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 Sargent Claude Johnson  (1888 - 1967)

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Lived/Active: California/Massachusetts      Known for: mod figure, sculptor, graphics, mural

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Sargent Claude Johnson
from Auction House Records.
Mask
Artwork images are copyright of the artist or assignee
This biography from the Archives of AskART:
Sargent Johnson, African-American and Indian painter and sculptor, was born in Boston, Massachusetts. His father, Anderson, was Swedish and his mother Lizzie Jackson, was Cherokee and Negro. The marriage was stormy due to racial problems and illness.

There were six children, Sargent being the third child. Some of the Johnson children, due to color or appearance, were accepted as Indians or Caucasians, and lived their lives as such. He, however, chose to live as a Black throughout his life. The children were orphaned at an early age, the father passing away in 1897, and the mother dying of tuberculosis in 1902.

In the early years, the children lived with an uncle, Sherman William Jackson, who
became principal of the M Street High School, and his wife, the famous Black sculptress, May Howard Jackson. Mrs. Jackson maintained a studio in Washington, D.C., and specialized in portrait busts reflecting Negro themes. Sargent was, no doubt, influenced at an early age by her. In later years, she participated in some of the same exhibitions as her nephew, Sargent.

Later the children were sent to their maternal grandparents in Alexandria, Virginia. From the grandparents' home in Virginia they were sent to school: the boys to Worcester, Massachusetts, to the Sisters of Charity, and the girls to Pennsylvania to a Catholic school for Indian and colored girls. The three girls saw Sargent for the last time in 1902.

Johnson was sent to a public school, specializing in music and mechanical drawing. While attending night school to increase his knowledge of art, he did some artwork for the Sisters of Charity and worked in their St. Vincent Hospital. One such job was copying pictures on the walls of the green house while he was ill. He was sent to Boston to attend music school but soon gave that up in favor art. Johnson lived for a while with relatives in Chicago, who were not favorably impressed by this decision to be an artist and soon he left there for the West.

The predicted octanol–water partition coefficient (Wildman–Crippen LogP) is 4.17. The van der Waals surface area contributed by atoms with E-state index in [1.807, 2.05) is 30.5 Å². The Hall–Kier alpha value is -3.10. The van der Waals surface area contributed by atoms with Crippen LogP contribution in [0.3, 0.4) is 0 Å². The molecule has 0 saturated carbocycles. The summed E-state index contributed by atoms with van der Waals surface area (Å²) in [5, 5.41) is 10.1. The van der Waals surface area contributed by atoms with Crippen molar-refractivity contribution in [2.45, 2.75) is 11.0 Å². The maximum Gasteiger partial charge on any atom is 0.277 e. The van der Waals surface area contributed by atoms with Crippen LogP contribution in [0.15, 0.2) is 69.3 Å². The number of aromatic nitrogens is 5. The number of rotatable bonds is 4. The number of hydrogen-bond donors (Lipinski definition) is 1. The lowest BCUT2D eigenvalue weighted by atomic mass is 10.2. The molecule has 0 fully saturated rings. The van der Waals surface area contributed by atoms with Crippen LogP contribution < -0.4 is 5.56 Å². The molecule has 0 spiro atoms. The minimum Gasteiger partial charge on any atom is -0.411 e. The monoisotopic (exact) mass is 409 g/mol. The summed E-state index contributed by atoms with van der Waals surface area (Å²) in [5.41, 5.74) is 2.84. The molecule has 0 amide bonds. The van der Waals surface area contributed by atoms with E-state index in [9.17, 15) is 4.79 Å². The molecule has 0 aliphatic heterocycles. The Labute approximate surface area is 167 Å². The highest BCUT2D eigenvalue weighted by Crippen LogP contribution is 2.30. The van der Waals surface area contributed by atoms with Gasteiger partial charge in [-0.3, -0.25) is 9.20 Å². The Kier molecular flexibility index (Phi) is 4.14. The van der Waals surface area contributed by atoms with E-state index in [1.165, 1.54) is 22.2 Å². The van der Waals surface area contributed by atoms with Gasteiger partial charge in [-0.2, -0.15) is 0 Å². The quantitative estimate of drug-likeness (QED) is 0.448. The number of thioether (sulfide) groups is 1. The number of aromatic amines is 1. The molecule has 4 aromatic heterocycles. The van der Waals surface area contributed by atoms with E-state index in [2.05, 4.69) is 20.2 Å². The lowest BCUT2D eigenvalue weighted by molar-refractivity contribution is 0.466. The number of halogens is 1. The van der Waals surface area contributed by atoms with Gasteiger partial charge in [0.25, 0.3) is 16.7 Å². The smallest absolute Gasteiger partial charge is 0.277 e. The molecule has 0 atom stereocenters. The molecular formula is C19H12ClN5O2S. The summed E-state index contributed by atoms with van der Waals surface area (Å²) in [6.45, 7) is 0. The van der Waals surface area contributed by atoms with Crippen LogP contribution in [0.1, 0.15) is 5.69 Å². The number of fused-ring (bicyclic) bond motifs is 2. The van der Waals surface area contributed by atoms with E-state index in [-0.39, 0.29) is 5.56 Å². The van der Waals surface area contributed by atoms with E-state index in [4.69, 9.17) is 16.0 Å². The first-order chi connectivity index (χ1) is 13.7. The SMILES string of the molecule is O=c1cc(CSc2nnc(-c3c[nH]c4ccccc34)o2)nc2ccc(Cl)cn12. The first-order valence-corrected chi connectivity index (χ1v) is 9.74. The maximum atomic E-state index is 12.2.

Johnson arrived in the San Francisco in 1915 at the time of the great fair, the
Panama Pacific International Exposition, which had a profound influence on the California art movement. Later that year he married Pearl Lawson, a Georgia lady of English and Black French Creole ancestry. In the 1917 San Francisco City Directory, Johnson is listed as working as a fitter for Schlusser Bros.; in 1920 as an artist painting photographs for Willard E. Worden; and in 1921 as a framer for Valdespino Framers. He worked for the latter about 10 years.

Shortly after his arrival in California, Johnson attended San Francisco's avant-garde A. W. Best School of Art on California Street, studying drawing and painting; and, then, from 1919 to 1923, and from 1940 to 1942, he attended the California School of Fine Arts. He first studied under the famous sculptor Ralph Stackpole for two years, and then one year with the colorful personality, Beniamino Bufano.

Johnson and his wife separated in 1936. Pearl Adele, his daughter (and only child), remained in the care of her mother. The mother was hospitalized in 1947, and she passed away in Stockton State Hospital in 1964. Johnson visited her regularly while she was institutionalized.